Brazilian jazz invades The Edye
On Friday night, tenor saxophonist Robert Kyle and his band filled the concert hall of Santa Monica College's Edye Second Space with the hybrid sound of Brazilian music fused with American jazz. Enhancing the intimate atmosphere of The Edye, the small concert room that hosted an audience of approximately 40 people was softly lit with a few overhead lights focused on the stage.
Kyle was accompanied by his band, which consisted of vocalist Carol Bachiryta, drummer Walter Rodriguez, bassist Hussein Jiffry, and guitarist, who goes by Capital.
Kyle and his band played two sets, a total of three and half hours, creating a time capsule where various sounds from across the years came to life.
The band took pieces and lyrics from influential American jazz musicians like Charles Mingus, combining them with traditional Brazilian music.
The music ranged from exhilarating to moody and joyful to melancholy with various fusions of Afro-Brazilian rhythms, tribal percussion and classic jazz melodies by American musicians. The band set the room on fire with a piece by jazz pioneer Dizzy Gillespie, to which Bachriyta sang passionately, while Rodriguez was pounding the snare and bass drum like a man playing for his life. But while American icons were resurrected in sound and rhythm, it was the Brazilian music that always overshadowed.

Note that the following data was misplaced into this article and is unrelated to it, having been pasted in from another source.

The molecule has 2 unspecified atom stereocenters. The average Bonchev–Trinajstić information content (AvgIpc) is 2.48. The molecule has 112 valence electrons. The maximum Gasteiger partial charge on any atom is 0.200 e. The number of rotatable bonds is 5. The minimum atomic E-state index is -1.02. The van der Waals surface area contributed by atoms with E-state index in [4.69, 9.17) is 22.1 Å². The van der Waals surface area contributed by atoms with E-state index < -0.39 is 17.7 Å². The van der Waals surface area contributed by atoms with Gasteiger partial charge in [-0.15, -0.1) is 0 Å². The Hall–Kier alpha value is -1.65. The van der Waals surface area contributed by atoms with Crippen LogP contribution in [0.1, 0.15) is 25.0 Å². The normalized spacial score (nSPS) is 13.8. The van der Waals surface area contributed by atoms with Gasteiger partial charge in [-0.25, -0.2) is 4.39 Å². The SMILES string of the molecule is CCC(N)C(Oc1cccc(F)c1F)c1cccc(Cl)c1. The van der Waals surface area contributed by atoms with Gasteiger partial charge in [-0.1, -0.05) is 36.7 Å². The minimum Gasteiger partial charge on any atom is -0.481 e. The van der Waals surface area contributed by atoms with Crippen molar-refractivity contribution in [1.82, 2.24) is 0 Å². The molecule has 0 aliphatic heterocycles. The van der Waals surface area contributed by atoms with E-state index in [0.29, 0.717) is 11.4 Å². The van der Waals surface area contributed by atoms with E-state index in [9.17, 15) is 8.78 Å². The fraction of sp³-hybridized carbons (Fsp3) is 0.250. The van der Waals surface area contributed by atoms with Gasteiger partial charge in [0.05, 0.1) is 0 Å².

"There's a world of goodness to get out of Brazilian jazz," Bachiryta said in between sets. "It's a very alive form of art. It's not like a pop song where you do it the same way every single time."
"These are live drums, live musicians listening to each other, we never do a song the exact same way twice," she added.
Kyle said that Brazilian jazz has a versatile quality.
"Brazilian jazz is very subtle and there are many layers to it, every time you listen to the same song you will find new things," he said. "It can be very complex and very simple."
In an interview during the break after the first set, Kyle advised music students to have an open mind to different genres and types of music, and said that pursuing music as a career required full attention and hard work.
"If you're a student of music, you want to open your mind to all different styles of music, different flavors, different rhythms, different harmonies, all that can inform what you do with your music," he said. "If you're driven do it, don't have something to fall back on. If you want to play music, work your ass off."
SMC student Christopher Washington appreciated the entertainment aspect of the show and also the learning experience.
"The music was elegant and had luxury," he said. "It gave me more variety in music and reminded me of finer living."